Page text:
Fear not. Help is at hand by raiding the back catalogue of your preferred movie service provider, snuggle up on the couch with the family and some ghoulish snacks, turn out the lights and marvel at Tim Burton’s 2012 animated masterpiece, Frankenweenie (PG).
Fans of Tim Burton had a patient wait for an animated movie to rival the quality and craft of the 1993 classic, The Nightmare Before Christmas. Thankfully Mr Burton’s 2012 foray into the world of stop motion puppets delivers on both the quirky playfulness and film noir that we love him for.
Frankenweenie is a comedy-horror, following a young boy called Victor and his pursuits to bring his best friend back to life… his dog, Sparky. Needless to say experiments like this don’t always go to plan. Science is a cruel master and there are unexpected consequences in the renewed joie de vivre of his beloved pet.
This project had long been a passion for Tim Burton. In 1984 he made a live action short film of the escapades of Victor and his zombie dog. Disney’s reward for his efforts was to fire him on the spot. Thankfully Burton is from stubborn creative stock and Hollywood’s alternative director resurrected it to great effect as an animated fable for those foolish enough to play God. Disney ate humble pie (… or was it pumpkin?) and invited him back with a far bigger budget to play with.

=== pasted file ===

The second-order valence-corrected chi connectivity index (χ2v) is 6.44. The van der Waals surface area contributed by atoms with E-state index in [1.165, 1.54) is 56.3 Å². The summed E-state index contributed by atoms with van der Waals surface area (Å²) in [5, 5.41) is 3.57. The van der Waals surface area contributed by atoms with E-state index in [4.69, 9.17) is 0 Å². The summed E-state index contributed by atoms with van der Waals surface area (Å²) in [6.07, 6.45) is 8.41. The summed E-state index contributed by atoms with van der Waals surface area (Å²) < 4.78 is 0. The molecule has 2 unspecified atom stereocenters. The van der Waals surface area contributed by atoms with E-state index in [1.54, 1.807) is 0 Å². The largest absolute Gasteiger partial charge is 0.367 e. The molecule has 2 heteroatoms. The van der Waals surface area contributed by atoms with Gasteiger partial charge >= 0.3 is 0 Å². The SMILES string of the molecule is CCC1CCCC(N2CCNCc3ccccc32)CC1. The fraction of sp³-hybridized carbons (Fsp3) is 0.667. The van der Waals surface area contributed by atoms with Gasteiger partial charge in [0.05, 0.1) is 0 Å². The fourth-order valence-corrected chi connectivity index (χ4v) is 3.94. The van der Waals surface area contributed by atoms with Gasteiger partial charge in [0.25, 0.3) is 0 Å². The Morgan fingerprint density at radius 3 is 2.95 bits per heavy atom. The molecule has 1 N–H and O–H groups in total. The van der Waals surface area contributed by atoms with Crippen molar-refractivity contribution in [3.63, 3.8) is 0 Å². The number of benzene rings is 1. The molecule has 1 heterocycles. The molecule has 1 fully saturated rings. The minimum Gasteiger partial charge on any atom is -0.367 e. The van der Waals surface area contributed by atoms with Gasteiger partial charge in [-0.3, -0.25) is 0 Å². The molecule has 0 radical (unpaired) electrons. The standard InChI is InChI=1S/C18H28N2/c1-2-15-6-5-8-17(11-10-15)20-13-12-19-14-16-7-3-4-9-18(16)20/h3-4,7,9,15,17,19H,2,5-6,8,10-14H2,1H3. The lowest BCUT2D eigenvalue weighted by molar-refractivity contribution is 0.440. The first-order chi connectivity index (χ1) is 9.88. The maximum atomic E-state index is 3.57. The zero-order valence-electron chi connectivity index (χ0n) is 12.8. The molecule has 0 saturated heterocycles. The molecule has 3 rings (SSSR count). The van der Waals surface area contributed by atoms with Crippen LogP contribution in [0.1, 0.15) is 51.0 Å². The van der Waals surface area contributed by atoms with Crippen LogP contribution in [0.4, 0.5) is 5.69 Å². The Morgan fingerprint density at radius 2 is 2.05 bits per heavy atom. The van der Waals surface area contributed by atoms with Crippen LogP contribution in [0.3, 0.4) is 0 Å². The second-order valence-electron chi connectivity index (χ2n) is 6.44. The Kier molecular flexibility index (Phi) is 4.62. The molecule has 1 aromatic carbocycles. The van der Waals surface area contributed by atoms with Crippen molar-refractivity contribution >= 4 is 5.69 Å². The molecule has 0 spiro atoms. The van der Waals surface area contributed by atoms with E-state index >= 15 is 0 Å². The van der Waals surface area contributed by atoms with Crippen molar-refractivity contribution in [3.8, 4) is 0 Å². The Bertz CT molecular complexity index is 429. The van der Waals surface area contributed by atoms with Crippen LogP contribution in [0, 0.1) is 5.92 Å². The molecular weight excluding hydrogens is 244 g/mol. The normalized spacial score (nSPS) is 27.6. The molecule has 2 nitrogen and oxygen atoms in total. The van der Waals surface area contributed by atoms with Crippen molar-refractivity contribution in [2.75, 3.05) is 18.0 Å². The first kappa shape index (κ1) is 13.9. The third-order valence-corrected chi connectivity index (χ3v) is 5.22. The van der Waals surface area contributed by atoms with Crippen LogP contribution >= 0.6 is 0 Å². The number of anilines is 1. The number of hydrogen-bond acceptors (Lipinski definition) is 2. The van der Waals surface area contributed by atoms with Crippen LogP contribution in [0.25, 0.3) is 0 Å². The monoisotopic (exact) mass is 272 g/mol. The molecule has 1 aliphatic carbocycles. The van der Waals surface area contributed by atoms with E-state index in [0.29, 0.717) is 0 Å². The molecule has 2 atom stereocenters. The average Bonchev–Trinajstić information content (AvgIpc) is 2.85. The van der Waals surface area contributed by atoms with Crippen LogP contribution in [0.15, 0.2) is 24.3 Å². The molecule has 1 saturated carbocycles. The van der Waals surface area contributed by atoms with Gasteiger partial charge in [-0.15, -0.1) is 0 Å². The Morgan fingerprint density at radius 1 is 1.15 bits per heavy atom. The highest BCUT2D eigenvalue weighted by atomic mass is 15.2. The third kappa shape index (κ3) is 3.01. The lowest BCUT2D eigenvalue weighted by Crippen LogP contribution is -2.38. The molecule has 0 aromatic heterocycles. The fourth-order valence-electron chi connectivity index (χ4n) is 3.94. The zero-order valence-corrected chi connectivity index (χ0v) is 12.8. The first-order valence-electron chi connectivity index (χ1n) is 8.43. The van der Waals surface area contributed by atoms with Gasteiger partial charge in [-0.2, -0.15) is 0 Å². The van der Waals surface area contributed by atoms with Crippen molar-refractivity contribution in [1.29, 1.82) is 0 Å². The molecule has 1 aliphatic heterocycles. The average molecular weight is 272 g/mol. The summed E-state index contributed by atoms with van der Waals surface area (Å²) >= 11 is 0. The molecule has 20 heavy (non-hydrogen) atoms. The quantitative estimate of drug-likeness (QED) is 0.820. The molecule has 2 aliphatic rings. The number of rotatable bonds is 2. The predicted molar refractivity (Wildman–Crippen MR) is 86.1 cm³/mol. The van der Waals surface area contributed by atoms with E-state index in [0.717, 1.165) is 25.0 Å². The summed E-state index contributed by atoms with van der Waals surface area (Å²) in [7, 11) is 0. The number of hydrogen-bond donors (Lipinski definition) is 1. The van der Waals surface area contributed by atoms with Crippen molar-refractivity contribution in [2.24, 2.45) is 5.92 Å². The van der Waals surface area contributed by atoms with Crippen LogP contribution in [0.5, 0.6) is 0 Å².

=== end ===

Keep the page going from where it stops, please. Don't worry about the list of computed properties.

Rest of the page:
Frankenweenie is shot in black and white as a homage to the film-making style of a bygone era of horror classics. But don’t let this put you off. It only serves to emphasise both its charm and menace, with Burton playing in the shadows to bring suspense to each scene.
Amongst an excellent cast Winona Ryder voices the part of Elsa Van Helsing, the girl next door who grabs Victor’s attention when he’s not hot wiring 10,000 volts through his recently deceased pet. This reunites Ryder and Burton since their earlier collaborations on Beetlejuice and Edward Scissorhands. And if that isn’t enough Christopher Lee makes a cameo appearance as a nod to the Dracula movies of the 1950s. It is Martin Landau, however, that steals the show voicing Mr Rzykruski, the eccentric but loveable science teacher.
The true star of the movie however is Burton’s inspired, complex and rule defining direction of the stop motion set. It’s visual grandeur on the screen is stunning with a cast of 200 puppets and the elaborate model sets which celebrate the ‘weird’ in suburban America.
Just ask Lassie or Toto. You can’t go wrong with a story of companionship between a child and his dog, even a dead one. This Halloween season Frankenweenie is the ideal family entertainment to get you all in that spooky mood whilst watching a piece of cinematic art from behind the sofa.
Make sure you have easy access to an electricity supply and some jump leads. You never know when it might come in handy.